Learning to Ask for Help

Learning to Ask for Help

You can say that I’m “type A.”

My mom likes to show me the note my 2nd grade teacher (to be later repeated by my 3rd, 4th and 5th grade teachers) sent home to her gently asking her to remind me that the teacher was the authority in the class, not me.

I have always been assertive. I tend to make quick decisions and I lean forward into life pretty naturally as a leader.

As a result, I’ve found that my answer to most difficulties in life that deal with time or too many challenging circumstances usually takes the form of thinking through time-management.

How can I make myself more efficient?

How can I reorganize my schedule?

What systems or structures could I change to increase output or decrease redundancy?

How can I better optimize things to stay ahead or stay afloat?

Because of the way I’m wired, this last stretch of life has been hard for me.

I’ve found that, even with my best effort at time-management, I haven’t been able to go it alone.

I’ve been starting to ask for help lately.

Asking for help, however, seems like admitting failure. It makes me feel like I’m making a public declaration that I’m not smart enough or competent enough to figure out or handle my own stuff.

At least that’s how it makes me feel.

But is asking for help really failure? Despite my natural inclination to feel that way, I obviously don’t think it is.

There are times when grace is best shown, not always in giving, but sometimes in receiving.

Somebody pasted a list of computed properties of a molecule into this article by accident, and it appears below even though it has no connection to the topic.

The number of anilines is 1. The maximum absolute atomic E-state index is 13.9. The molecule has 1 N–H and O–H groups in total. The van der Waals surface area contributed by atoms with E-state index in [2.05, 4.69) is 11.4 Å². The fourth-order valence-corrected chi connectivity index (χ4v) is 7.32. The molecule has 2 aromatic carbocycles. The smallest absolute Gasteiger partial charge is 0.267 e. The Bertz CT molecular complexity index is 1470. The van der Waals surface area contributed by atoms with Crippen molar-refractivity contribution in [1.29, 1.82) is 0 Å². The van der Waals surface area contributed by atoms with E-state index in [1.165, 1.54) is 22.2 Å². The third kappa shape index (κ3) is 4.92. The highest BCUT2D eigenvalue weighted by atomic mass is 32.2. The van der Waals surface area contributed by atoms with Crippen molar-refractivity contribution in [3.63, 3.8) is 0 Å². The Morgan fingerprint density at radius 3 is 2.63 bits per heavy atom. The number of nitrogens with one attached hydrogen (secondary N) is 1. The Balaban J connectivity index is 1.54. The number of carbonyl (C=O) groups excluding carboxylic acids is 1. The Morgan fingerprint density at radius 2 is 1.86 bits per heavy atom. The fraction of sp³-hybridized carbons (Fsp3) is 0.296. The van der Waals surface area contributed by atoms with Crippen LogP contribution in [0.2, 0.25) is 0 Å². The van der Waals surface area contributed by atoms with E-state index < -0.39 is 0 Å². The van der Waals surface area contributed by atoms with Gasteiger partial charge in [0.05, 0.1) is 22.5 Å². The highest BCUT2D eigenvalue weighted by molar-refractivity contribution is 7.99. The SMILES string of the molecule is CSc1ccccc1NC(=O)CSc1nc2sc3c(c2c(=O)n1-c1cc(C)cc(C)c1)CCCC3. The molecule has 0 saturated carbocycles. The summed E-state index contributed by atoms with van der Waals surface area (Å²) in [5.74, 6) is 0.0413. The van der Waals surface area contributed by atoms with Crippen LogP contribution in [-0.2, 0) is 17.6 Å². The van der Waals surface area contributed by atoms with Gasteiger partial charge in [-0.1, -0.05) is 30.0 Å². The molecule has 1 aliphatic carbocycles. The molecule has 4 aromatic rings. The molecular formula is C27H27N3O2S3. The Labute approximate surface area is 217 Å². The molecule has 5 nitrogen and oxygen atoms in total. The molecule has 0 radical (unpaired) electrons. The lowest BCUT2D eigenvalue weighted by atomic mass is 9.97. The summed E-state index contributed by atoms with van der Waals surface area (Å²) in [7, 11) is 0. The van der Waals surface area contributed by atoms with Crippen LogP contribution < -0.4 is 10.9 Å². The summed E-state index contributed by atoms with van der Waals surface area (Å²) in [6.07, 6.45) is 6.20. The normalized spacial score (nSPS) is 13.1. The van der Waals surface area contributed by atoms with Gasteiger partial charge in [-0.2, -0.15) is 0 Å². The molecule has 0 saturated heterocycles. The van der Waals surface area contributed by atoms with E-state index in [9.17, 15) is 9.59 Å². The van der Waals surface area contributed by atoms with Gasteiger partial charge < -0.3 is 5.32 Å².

There are times when grace is more fully manifest, not in our strength, but in our weakness.

There are times when people feel most connected to us, not in our independence, but in our dependence on them.

There are times when we learn best, not because we’re out in front of life, but because we’re behind in life.

There are times when things need to be cut from schedules, not because it’s easy or logical, but necessary. (Pruning is something I’m learning God sometimes forces on us.)

I’ve always known that strong personalities help get things done, but I’m now learning (as Michael Jordan once learned) that strong teams are what’s needed for true success.

Because of life demands, ministry demands, health issues, energy and time constraints, I’m learning to have to ask for help.

I don’t like it, but maybe we’re better when we ask for help?

Photo Credit: Keoki Seu, Creative Commons



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